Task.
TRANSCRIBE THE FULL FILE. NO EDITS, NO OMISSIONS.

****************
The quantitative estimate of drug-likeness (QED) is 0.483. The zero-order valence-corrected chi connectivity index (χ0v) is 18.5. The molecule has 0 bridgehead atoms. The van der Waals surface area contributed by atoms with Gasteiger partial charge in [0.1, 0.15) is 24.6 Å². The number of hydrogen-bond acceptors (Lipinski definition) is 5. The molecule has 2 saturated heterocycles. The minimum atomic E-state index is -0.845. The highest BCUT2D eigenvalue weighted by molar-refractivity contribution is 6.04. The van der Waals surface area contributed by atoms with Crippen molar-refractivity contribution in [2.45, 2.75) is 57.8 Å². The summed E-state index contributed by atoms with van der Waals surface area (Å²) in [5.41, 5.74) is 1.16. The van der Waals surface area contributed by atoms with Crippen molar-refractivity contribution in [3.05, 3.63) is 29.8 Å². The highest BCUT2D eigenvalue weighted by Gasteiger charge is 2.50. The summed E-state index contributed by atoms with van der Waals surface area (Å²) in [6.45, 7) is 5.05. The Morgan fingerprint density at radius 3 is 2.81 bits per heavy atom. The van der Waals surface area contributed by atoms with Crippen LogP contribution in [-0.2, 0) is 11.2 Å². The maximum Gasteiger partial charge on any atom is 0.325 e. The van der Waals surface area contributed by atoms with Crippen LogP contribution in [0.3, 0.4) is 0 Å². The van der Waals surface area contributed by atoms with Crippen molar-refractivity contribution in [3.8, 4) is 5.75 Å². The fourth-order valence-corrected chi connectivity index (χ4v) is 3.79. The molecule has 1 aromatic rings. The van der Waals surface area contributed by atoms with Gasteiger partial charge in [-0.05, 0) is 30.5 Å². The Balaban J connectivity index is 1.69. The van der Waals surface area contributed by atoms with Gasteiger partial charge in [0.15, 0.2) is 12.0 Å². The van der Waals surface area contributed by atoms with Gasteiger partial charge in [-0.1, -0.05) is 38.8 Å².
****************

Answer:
The quantitative estimate of drug-likeness (QED) is 0.483. The zero-order valence-corrected chi connectivity index (χ0v) is 18.5. The molecule has 0 bridgehead atoms. The van der Waals surface area contributed by atoms with Gasteiger partial charge in [0.1, 0.15) is 24.6 Å². The number of hydrogen-bond acceptors (Lipinski definition) is 5. The molecule has 2 saturated heterocycles. The minimum atomic E-state index is -0.845. The highest BCUT2D eigenvalue weighted by molar-refractivity contribution is 6.04. The van der Waals surface area contributed by atoms with Crippen molar-refractivity contribution in [2.45, 2.75) is 57.8 Å². The summed E-state index contributed by atoms with van der Waals surface area (Å²) in [5.41, 5.74) is 1.16. The van der Waals surface area contributed by atoms with Crippen molar-refractivity contribution in [3.05, 3.63) is 29.8 Å². The highest BCUT2D eigenvalue weighted by Gasteiger charge is 2.50. The summed E-state index contributed by atoms with van der Waals surface area (Å²) in [6.45, 7) is 5.05. The Morgan fingerprint density at radius 3 is 2.81 bits per heavy atom. The van der Waals surface area contributed by atoms with Crippen LogP contribution in [-0.2, 0) is 11.2 Å². The maximum Gasteiger partial charge on any atom is 0.325 e. The van der Waals surface area contributed by atoms with Crippen LogP contribution in [0.3, 0.4) is 0 Å². The van der Waals surface area contributed by atoms with Crippen molar-refractivity contribution in [3.8, 4) is 5.75 Å². The fourth-order valence-corrected chi connectivity index (χ4v) is 3.79. The molecule has 1 aromatic rings. The van der Waals surface area contributed by atoms with Gasteiger partial charge in [-0.05, 0) is 30.5 Å². The Balaban J connectivity index is 1.69. The van der Waals surface area contributed by atoms with Gasteiger partial charge in [0.15, 0.2) is 12.0 Å². The van der Waals surface area contributed by atoms with Gasteiger partial charge in [-0.1, -0.05) is 38.8 Å².